Proceed left under St Bartholomew's Arch to reach Colston Square, where, marooned by traffic, is a statue of Edward Colston, which idealises him as a "virtuous and wise son" of Bristol. He looks pensive, as well he might: like many slavers, his conscience began to pinch as he aged, and he was a generous benefactor, endowing many educational institutions, almshouses and hospitals.

Follow Colston Avenue as it bears right uphill to become Park Street. On the left, halfway up, follow a sign on Great George Street for the beautifully restored Georgian House. The former home of John Pinney, who earned his fortune from his sugar plantations on Nevis, is a fascinating place to snoop around, from the cold water plunge bath in the cellar, to the opulent breakfast table, set as though Pinney had just left to check on the progress of his ships. A display on the second floor outlines Pinney's views on the trade: "It's as impossible for a man to make sugar without slaves, without the assistance of Negroes, as to make bricks without straw."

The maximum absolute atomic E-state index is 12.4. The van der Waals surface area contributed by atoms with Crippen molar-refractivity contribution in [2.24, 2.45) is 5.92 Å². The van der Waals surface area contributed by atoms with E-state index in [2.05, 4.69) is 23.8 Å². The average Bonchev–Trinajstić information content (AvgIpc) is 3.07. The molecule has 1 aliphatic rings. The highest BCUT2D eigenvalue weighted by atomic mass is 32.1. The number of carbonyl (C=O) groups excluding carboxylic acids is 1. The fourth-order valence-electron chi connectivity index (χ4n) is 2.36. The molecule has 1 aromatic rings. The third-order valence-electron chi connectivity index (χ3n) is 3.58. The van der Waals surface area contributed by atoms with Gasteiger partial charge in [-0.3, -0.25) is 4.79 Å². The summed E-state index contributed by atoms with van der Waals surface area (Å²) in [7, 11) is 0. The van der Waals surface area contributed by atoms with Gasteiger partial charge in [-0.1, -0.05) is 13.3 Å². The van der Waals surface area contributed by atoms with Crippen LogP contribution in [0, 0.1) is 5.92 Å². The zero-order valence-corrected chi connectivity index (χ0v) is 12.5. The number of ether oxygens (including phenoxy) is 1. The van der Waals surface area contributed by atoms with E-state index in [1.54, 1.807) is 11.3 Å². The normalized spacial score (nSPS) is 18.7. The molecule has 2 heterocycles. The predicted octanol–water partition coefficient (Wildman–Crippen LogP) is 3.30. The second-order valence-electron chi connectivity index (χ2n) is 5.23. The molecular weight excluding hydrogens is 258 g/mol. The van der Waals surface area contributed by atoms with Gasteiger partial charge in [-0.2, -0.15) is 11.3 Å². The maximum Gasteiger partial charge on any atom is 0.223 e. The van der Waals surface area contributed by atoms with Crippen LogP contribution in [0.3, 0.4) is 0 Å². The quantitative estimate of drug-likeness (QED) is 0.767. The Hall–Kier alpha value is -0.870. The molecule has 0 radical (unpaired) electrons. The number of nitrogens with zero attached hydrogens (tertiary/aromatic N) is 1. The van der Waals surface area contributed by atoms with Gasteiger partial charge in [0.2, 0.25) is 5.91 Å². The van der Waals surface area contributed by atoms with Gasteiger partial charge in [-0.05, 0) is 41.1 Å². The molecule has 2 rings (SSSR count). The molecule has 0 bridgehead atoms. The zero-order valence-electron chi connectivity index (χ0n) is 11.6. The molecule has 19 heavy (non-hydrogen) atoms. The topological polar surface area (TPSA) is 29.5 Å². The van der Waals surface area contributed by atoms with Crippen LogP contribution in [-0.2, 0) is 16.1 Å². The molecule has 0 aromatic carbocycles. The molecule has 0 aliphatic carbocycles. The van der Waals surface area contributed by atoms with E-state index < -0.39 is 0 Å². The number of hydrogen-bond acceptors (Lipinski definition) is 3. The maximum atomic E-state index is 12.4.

This walk ends here, though a few yards further up Park Street is the Boston Tea Party café, perhaps the best place to grab a coffee in the city - and it's bought from ethical sources.

GIVE ME THE FACTS

Distance: two and half miles.

Time: two to three hours.

A pamphlet on this trail is available for £1.60 from Bristol Museum and Art Gallery on Queen's Road.